The consensus seems to be that it is vile and unprecedented. That it is vile is arguable. That it is unprecedented is even more arguable. If it is unprecedented, it is only so in its timing and in its authorship.
For one may be surprised (and disappointed) to see such a thing occur outside of an election, and one cannot help but be surprised to see the battle-axe of populist class war taken out of the hands of the NDP, its traditional wielder, by the political helots of our affluent continentalist élite, but one cannot be surprised by the campaign's abject meanness, for, as I've been strangely delighted to discover (or re-discover, really), corrosive vitriol on the Canadian hustings is a venerable part of our electoral heritage that an aberrant three generations of relative civility have served to wipe from Canada's collective memory. We Canadians have nothing as famous and widely quoted as the Lincoln-Douglas debates to remind us that we were political beings before the invention of the refrigerator. If we did, we would realise that the rank partisan vindictiveness of the last four years has been not a cultural departure for Canadians as much as a recrudescence.
As part of my summer reading program, I've been delving into S.F. Wise's God's Peculiar People, a collection of essays concerning the political culture of pre-rebellion Upper Canada, specifically its surprising degree of chauvinistic messianism (something we naturally tend to think of as being inherently anti-Canadian). I suppose we should all be grateful that Canada's early 19th-century historical record is dominated by the contest between reformers and Tories, for the accounts of their murderously bitter reciprocal rhetorical eviscerations can be a joy to read and serve as some of the most genuinely compelling sparks of real life amid a record that is often (ignorantly) accused of being soporifically dry.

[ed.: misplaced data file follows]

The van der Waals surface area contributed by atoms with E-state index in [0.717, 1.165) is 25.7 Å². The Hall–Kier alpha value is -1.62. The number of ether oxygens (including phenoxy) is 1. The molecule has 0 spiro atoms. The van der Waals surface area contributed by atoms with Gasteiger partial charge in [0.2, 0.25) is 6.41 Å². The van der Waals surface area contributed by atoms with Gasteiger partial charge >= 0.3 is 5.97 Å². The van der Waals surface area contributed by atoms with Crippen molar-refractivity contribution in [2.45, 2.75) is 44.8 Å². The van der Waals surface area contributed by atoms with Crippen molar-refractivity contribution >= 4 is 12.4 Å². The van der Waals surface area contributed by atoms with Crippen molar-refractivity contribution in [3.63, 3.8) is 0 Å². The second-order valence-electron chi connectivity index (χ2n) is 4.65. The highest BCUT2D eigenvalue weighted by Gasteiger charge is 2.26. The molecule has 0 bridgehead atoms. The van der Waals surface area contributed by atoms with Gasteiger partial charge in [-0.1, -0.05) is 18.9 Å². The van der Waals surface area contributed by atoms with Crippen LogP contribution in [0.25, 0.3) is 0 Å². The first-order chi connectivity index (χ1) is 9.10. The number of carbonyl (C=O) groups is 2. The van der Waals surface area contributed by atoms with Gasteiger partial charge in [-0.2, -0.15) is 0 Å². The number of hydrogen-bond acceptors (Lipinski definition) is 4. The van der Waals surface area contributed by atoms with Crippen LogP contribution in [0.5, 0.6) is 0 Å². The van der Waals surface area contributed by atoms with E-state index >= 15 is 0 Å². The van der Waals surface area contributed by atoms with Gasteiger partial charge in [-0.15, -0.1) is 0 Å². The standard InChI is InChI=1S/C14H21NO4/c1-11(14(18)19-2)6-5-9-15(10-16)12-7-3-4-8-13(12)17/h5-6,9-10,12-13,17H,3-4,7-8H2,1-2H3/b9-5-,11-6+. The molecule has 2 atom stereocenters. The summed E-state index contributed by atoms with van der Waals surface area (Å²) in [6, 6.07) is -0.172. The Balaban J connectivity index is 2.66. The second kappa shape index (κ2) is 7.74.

In one essay, Wise describes an 1834 by-election in Kingston, in which Tory community pillar Christopher Hagerman, expecting to walk into the seat unopposed, ended up being challenged by a quickly drafted Reform candidate from Toronto, one William O'Grady, suspended priest and editor of radical newspaper the Canadian Correspondent. The phrase, "Send in the clowns," doesn't even begin to approximate an adequate invocation for the circus that ensued.
The reform-minded defrocked preacher was apparently no media darling in the heart of Loyalist country. The Tory Coburg Star warned its readers:
"O'Grady, of the Correspondent, has been skulking about here for the last two or three days, by way, we suppose, of trying his sophistry among the Catholics; but it's a no go. The 'Gentleman in Black' can neither hide his tail nor his hoof".And CPC acolytes whine about "media bias". Talk to me when the Globe and Mail equates Harper with Satan, guys.
O'Grady retaliated against this press persecution with a suitable though perhaps not focus-group-refined performance. He addressed a meeting, and, "holding a copy of the [Tory] Kingston Chronicle in his hand, [excoriated] 'this mean, low, pitiful and grovelling rag,' run by a Yankee editor who is 'an infamous liar and a despicable miscreant'". Goodness me. I think we've just found the patron saint of the blogosphere.
Anyways, once the campaign began in earnest, things really got ugly. At a public debate, O'Grady expounded upon his anti-Tory agenda in defiant and apocalyptic terms:
"It is a glorious thing to commence in this hot-bed of toryism the battle of reform...and though the Reformers may not, for the present, be able to slay the Goliath, is it not a glorious thing, that on examining the materials of the pedestal on which [Hagerman] stands and discovering their rottenness...we may anticipate the not far distant day...when public opinion will dash the proud Colossus in the dust?"Note to Ignatieff: that, my loving patriot, is how to tell a guy you're going to mess with him until you're done.
* Shitzkrieg: a neologistic portmanteau Dred Toryism, composed of a truncated form of "bullshit" (i.e. "nonsense", "gibberish") and "krieg" (i.e. "assault"); it denotes any political "communications" campaign designed to flood the media with trivia as a way of distracting the public’s attention from issues that matter.